EC proposes stepping up sanctions against Russia
European Commission President Ursula von der Leyen and EU foreign policy chief Josep Borrell announced on September 28 proposals for stepped-up sanctions against Russia in response to that country’s escalation of its war against Ukraine, including Putin’s announcement of “partial mobilisation” and the moves to illegally annex more parts of Ukraine.
Von der Leyen said that the proposals included a “sweeping” new ban on imports of Russian products, which she said would keep them out of the European market and deprive Russia of seven billion euro revenue.
The proposals include lengthening the list of products that may be exported to Russia, thus weakening its economic basis.
The Commission is proposing additional bans on providing services to Russia, and to ban EU citizens from sitting on the boards of Russian state-owned enterprises, a move that Von der Leyen said was geared to depriving Russia of Western expertise.
The G7 had agreed in principle to a price cap on Russian oil for third countries.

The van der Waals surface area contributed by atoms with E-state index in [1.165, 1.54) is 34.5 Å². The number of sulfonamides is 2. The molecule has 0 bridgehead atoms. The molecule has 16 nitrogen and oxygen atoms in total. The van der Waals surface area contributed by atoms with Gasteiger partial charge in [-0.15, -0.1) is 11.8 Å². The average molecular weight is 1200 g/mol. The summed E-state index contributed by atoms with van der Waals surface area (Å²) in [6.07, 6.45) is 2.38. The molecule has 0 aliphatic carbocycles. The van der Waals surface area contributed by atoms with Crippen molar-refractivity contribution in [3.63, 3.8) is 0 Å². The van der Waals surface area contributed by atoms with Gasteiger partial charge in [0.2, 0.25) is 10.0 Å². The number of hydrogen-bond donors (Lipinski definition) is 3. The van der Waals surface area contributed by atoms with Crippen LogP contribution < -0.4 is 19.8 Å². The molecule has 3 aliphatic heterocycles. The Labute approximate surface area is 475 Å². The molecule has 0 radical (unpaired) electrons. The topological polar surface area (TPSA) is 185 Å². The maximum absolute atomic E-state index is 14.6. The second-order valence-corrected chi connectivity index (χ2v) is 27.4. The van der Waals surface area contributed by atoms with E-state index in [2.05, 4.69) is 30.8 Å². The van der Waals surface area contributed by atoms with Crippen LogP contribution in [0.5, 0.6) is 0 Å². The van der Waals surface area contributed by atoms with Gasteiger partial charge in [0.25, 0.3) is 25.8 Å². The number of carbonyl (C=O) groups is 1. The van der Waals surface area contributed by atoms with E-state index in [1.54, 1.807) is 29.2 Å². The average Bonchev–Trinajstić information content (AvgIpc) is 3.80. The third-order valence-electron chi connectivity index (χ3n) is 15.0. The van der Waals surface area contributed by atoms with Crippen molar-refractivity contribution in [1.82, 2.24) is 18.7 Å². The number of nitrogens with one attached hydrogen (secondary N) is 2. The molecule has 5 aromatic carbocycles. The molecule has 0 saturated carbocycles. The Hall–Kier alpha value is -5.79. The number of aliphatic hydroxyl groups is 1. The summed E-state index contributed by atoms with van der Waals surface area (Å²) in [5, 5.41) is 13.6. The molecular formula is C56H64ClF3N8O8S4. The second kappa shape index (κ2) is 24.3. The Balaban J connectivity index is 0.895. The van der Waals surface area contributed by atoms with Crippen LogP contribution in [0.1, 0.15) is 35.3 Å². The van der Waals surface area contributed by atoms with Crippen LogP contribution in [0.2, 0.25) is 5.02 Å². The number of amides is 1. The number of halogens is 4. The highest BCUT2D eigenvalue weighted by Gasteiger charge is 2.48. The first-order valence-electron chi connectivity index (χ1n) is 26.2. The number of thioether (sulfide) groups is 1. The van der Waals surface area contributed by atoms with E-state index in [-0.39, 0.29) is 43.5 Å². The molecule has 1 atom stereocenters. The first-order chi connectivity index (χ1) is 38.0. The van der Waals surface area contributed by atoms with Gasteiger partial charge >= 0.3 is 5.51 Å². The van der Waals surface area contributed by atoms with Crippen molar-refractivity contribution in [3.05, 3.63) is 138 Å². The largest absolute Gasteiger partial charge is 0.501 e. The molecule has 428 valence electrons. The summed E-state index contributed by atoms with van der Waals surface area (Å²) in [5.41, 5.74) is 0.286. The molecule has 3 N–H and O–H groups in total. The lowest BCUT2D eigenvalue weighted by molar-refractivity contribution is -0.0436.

“We are laying the legal basis for an oil price cap,” Von der Leyen said.
The Commission wants a crackdown of circumvention of sanctions, and is proposing a new category that would make it possible to list individuals who had circumvented sanctions.
This would be a major deterrent factor, she said.
Sanctions had made it more difficult to Putin to prosecute the war, Von der Leyen said.
Borrell said that no EU country would recognise the results of the so-called “referendums” held in Russian-occupied parts of Ukraine, and was calling on the international community to do the same.
The proposed sanctions would increase the lists of persons and entities, including targeting key decision-makers, oligarchs and senior military officers.
The sanctions would cover Russia’s proxy authorities in the four occupied regions, designations in Russia’s defence sector and ministry of defence, and those who spread disinformation about the war and donate funds to Russian-occupied areas.
Borrell said that those to be sanctioned would not necessarily be Russians, but people who participate in the circumvention of sanctions.
(Photo of Von der Leyen: EC Audiovisual Service)
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